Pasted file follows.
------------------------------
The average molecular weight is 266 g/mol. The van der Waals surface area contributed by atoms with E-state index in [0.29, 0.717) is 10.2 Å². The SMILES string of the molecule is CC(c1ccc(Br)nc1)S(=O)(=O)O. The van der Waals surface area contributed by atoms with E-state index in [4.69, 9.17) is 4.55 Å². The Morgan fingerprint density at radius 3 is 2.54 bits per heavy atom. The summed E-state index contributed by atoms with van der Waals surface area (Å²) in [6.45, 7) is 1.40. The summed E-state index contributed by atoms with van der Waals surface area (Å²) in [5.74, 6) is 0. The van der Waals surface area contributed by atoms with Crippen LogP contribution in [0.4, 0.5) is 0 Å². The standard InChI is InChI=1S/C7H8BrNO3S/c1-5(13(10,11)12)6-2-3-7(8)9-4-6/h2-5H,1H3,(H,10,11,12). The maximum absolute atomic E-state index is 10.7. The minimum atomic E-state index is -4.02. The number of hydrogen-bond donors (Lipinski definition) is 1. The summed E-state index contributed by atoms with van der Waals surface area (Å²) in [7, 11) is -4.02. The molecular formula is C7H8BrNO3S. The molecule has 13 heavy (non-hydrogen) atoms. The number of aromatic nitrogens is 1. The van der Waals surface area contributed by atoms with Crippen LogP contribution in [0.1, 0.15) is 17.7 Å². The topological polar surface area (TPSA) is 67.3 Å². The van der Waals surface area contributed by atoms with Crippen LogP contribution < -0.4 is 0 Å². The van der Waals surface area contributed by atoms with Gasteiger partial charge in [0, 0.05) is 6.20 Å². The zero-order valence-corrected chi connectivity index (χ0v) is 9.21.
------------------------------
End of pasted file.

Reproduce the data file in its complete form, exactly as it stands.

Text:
The average molecular weight is 266 g/mol. The van der Waals surface area contributed by atoms with E-state index in [0.29, 0.717) is 10.2 Å². The SMILES string of the molecule is CC(c1ccc(Br)nc1)S(=O)(=O)O. The van der Waals surface area contributed by atoms with E-state index in [4.69, 9.17) is 4.55 Å². The Morgan fingerprint density at radius 3 is 2.54 bits per heavy atom. The summed E-state index contributed by atoms with van der Waals surface area (Å²) in [6.45, 7) is 1.40. The summed E-state index contributed by atoms with van der Waals surface area (Å²) in [5.74, 6) is 0. The van der Waals surface area contributed by atoms with Crippen LogP contribution in [0.4, 0.5) is 0 Å². The standard InChI is InChI=1S/C7H8BrNO3S/c1-5(13(10,11)12)6-2-3-7(8)9-4-6/h2-5H,1H3,(H,10,11,12). The maximum absolute atomic E-state index is 10.7. The minimum atomic E-state index is -4.02. The number of hydrogen-bond donors (Lipinski definition) is 1. The summed E-state index contributed by atoms with van der Waals surface area (Å²) in [7, 11) is -4.02. The molecular formula is C7H8BrNO3S. The molecule has 13 heavy (non-hydrogen) atoms. The number of aromatic nitrogens is 1. The van der Waals surface area contributed by atoms with Crippen LogP contribution in [0.1, 0.15) is 17.7 Å². The topological polar surface area (TPSA) is 67.3 Å². The van der Waals surface area contributed by atoms with Crippen LogP contribution < -0.4 is 0 Å². The van der Waals surface area contributed by atoms with Gasteiger partial charge in [0, 0.05) is 6.20 Å². The zero-order valence-corrected chi connectivity index (χ0v) is 9.21.